Arctic sea ice is not only shrinking, it’s also becoming younger and thinner which leaves it more vulnerable to the warming ocean and atmosphere.

NASA calls this worrying trend a “double whammy”, and has released a new time-lapse video to show the rapid decline in the oldest Arctic sea ice over the past three decades.

Why old ice matters

Every year sea ice forms in winter and melts in summer, and the ice that survives the melt season thickens with each passing year.

Ice that has survived several melt seasons, known as multi-year or perennial ice, is about three to four meters thick. It is more resistant to melting and less likely to be broken up by wind and waves, which means it protects the sea ice cap during warm summers.

“What we’ve seen over the years is that the older ice is disappearing,” said Walt Meier, a sea ice researcher at NASA’s Goddard Space Flight Center.

“This older, thicker ice is like the bulwark of sea ice: a warm summer will melt all the young, thin ice away but it can’t completely get rid of the older ice.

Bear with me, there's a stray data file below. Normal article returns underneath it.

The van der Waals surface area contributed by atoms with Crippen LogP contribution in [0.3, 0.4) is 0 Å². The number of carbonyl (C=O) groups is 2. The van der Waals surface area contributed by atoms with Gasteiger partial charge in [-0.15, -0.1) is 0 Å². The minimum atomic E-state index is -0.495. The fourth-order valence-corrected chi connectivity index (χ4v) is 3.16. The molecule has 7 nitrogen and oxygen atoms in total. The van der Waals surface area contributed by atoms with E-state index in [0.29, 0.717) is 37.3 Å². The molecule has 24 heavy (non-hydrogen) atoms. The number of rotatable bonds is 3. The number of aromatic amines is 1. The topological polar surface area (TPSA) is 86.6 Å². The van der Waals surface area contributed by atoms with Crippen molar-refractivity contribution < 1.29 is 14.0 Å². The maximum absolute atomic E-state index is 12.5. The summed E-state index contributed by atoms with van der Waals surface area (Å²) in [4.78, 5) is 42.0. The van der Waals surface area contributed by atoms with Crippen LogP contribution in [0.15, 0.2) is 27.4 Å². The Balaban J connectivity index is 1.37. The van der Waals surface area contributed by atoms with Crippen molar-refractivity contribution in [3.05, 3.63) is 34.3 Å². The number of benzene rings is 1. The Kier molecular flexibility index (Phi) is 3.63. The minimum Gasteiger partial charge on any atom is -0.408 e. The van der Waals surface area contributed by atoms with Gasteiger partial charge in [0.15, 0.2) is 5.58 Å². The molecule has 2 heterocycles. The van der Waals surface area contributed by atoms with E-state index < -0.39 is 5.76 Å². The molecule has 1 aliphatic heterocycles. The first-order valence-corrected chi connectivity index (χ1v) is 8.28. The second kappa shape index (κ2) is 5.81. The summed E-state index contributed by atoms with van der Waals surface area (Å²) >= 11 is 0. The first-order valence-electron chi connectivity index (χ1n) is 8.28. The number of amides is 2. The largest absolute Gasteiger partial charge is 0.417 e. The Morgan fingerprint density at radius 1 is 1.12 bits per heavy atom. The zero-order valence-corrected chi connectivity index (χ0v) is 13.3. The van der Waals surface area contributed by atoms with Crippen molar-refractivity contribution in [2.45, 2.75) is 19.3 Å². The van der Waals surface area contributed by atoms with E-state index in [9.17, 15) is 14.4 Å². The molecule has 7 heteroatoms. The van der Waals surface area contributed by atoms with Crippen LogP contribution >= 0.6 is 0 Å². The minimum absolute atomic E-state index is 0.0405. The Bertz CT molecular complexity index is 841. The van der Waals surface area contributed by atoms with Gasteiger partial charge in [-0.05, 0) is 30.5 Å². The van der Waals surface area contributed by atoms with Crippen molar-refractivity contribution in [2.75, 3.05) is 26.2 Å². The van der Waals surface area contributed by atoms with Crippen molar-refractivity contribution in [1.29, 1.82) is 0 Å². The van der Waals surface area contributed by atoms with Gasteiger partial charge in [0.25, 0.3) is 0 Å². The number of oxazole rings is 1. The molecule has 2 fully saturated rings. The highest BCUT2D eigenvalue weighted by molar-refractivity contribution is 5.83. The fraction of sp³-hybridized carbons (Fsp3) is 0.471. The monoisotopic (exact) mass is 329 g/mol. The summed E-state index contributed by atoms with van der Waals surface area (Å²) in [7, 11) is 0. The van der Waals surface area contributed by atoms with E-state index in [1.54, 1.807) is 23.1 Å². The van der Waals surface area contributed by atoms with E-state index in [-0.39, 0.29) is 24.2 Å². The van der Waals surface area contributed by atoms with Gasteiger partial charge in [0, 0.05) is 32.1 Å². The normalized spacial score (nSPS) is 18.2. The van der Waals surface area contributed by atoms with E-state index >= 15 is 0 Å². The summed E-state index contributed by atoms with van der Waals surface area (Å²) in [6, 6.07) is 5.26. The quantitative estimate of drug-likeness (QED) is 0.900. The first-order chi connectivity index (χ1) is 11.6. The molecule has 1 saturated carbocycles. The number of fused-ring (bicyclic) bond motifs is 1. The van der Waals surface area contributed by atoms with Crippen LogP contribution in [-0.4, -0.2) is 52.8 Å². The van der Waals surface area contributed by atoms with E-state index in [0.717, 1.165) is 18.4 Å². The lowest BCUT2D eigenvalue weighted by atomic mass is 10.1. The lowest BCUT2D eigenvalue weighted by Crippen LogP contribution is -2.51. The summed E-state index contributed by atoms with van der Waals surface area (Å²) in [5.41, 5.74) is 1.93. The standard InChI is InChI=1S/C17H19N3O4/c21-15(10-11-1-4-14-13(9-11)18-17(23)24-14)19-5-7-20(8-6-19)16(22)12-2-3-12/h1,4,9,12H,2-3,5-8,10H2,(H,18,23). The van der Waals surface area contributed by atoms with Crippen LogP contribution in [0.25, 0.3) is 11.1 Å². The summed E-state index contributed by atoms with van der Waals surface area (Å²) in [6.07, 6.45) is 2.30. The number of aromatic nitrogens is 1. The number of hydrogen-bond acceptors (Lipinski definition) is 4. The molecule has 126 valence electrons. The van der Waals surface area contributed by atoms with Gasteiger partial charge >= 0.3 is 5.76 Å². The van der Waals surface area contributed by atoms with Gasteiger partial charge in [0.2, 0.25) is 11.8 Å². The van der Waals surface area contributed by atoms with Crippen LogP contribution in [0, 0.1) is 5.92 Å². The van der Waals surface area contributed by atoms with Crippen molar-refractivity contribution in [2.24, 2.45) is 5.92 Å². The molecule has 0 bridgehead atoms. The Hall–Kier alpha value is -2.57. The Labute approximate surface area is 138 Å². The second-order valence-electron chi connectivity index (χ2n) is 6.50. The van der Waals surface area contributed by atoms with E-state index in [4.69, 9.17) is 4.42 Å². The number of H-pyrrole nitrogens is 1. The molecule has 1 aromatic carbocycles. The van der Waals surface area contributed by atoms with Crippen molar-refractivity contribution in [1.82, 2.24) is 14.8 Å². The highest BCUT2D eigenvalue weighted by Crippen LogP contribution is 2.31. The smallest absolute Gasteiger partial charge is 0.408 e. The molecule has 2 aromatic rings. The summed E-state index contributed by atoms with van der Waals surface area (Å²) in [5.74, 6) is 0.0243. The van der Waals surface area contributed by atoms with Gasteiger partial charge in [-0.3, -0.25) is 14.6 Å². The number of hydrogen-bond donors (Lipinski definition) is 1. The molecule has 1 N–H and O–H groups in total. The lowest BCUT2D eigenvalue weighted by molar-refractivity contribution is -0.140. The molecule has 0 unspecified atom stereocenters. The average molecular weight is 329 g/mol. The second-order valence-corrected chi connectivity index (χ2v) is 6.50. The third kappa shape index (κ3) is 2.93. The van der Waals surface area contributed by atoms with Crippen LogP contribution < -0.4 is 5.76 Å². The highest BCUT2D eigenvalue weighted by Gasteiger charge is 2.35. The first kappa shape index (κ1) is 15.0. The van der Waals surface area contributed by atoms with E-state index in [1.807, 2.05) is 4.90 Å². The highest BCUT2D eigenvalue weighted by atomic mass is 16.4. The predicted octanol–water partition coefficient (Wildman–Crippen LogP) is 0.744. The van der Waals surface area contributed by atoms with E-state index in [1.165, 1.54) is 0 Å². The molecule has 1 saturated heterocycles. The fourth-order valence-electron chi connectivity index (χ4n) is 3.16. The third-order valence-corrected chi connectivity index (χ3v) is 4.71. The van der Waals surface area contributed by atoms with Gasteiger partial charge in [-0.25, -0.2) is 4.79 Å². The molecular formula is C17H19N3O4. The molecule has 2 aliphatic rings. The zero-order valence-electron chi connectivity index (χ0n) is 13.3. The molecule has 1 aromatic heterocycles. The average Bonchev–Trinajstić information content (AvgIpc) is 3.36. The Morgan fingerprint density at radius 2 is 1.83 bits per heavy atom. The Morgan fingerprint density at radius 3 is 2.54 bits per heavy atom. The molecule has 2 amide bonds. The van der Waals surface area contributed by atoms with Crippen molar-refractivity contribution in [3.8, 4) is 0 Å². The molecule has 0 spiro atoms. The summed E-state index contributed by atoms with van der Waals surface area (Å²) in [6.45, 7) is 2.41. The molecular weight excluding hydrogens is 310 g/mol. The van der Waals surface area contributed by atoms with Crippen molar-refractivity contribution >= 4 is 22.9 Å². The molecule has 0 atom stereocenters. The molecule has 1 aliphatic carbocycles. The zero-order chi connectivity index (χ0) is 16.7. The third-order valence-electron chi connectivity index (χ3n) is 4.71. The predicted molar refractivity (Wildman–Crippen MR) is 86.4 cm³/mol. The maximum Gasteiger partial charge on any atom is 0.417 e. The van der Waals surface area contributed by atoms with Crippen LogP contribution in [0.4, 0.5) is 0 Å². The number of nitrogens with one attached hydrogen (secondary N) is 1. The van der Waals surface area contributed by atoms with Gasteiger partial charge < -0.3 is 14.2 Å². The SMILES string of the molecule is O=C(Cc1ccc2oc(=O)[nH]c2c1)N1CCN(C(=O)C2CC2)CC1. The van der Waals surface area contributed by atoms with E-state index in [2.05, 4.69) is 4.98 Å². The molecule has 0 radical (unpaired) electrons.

“But this older ice is becoming weaker because there’s less of it and the remaining old ice is more broken up and thinner, so that bulwark is not as good as it used to be.”

These two NASA images show the dramatic reduction in older sea ice in the Arctic between 1984 and 2016.

 Perennial Sea Ice Area by Age 1984
Image: NASA

In September 1984, there was 1.86 million square km of old ice (five years or older) left in the Arctic sea ice cap, compared to just 110,000 square km in September 2016.

“We’ve lost most of the older ice: In the 1980s, multi-year ice made up 20% of the sea ice cover. Now it’s only about 3%,” Meier said. “The older ice was like the insurance policy of the Arctic sea ice pack: as we lose it, the likelihood for a largely ice-free summer in the Arctic increases.”

  Perennial Sea Ice Area by Age 2016
Image: NASA

Earlier this year, the National Oceanic and Atmospheric Administration (NOAA) created an animation that also shows the dwindling of the Arctic’s oldest ice. It tracks the amounts of ice of different ages each week from 1990 through to March 2016.